Most of us know the quote:
“Good artists copy, Great artists steal” - Steve JobsCopying and in extreme cases stealing is no news as a recipe for a successful businesses. Whether the term should be copy or innovation is not the issue here.
My question is why do sites such as Facebook, Google and Twitter who have quite a bunch of engineers at their disposal and we can assume they are very smart, bother to go through the process of acquiring rather than just "copying" or creating their own version of a application?
Most of this applications are made by a couple of programmers in a garage/basement and the application might not have a strong brand impact (yet), who of course are smart. When the "big" sites have hundred, if not thousands of programmers at their disposal and a strong brand and marketing impact.
Do the business mind on this companies with outstanding minds really don't mind offering millions/billions?
Note: I am aware that not all applications are acquired and most cases especially small features are plainly just copied.
Because the physical act of coding is easier that discovering & validating a scalable business opportunity.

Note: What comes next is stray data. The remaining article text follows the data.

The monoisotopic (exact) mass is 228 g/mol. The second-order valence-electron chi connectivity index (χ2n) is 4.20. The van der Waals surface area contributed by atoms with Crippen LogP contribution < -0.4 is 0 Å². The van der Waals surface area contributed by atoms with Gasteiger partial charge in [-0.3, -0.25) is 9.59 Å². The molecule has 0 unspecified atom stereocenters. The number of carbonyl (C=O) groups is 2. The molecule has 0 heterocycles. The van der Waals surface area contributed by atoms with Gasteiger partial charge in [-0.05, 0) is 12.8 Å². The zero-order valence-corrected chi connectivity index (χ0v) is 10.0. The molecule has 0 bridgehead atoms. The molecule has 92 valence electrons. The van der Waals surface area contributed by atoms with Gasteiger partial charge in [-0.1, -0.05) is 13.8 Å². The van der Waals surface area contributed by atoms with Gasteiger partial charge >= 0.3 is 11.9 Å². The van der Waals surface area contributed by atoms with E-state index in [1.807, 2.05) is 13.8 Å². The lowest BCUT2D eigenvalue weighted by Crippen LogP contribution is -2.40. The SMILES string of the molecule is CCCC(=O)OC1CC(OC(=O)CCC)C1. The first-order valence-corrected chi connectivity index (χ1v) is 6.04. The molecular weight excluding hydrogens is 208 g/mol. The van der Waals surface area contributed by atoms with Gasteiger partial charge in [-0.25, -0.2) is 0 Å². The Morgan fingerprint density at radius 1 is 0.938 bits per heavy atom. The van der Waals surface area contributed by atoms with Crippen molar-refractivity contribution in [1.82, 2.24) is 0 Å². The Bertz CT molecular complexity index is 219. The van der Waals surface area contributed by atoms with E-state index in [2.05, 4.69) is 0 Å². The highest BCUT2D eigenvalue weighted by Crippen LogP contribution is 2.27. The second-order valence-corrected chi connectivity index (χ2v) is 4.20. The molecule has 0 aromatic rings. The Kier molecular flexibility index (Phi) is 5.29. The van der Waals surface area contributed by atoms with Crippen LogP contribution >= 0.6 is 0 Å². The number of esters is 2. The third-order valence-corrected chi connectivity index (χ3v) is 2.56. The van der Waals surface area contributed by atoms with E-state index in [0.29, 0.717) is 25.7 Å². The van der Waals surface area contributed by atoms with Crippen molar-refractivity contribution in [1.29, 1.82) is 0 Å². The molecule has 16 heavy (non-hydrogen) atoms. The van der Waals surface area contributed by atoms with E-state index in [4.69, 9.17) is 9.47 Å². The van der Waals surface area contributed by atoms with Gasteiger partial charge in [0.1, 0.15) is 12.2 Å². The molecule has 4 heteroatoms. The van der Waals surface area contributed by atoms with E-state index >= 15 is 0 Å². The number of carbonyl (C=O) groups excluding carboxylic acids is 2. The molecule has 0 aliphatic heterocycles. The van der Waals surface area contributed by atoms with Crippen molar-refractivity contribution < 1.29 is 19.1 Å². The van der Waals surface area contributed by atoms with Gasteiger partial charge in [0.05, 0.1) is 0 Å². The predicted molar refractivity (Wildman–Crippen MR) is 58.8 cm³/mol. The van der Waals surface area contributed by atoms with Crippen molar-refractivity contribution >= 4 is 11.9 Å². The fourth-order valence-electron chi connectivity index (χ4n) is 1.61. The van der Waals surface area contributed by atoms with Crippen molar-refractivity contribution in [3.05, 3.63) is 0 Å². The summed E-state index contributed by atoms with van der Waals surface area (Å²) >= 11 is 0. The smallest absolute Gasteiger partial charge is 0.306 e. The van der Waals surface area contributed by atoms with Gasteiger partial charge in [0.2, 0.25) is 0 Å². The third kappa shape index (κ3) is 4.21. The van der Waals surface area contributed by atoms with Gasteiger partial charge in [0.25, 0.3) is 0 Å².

Once the idea is hatched, research / proving / iterating around the concept and gaining traction is hard. Crossing the chasm and evolving to the point where you have a repeatable model is equally difficult - and once achieved, then the problem moves to scaling (funding and technology).
Acquiring a company with a scaling problem is easier to fix than vetting business opportunities. Larger companies (with resources and capital) can leverage their advantage and address scaling issues. Larger companies are at the same level as small ones when it comes to discovering new opportunities. Many say that large companies are at a disadvantage, since corporate culture, politics, etc. blind them of opportunities.
Because when you acquire a successful product, you also acquire the user base. If you look at the purchases by Google and facebook., most were to complement their business. For example, Facebook and instagram, can capture the portion of the market that doesn't use Facebook, but does use instagram.
Additionally, it's to acquire talent, Google did that with (I forgot the name) and made the engineers sign like a 5 or 10 year contract. The actual startup they bought got absorbed into one of their services, but it was one of those things that really added so little value, that alone commercially the purchase made no sense.
Also there is a patent route, a good patent can be worth millions, and not unlikely held by a startup.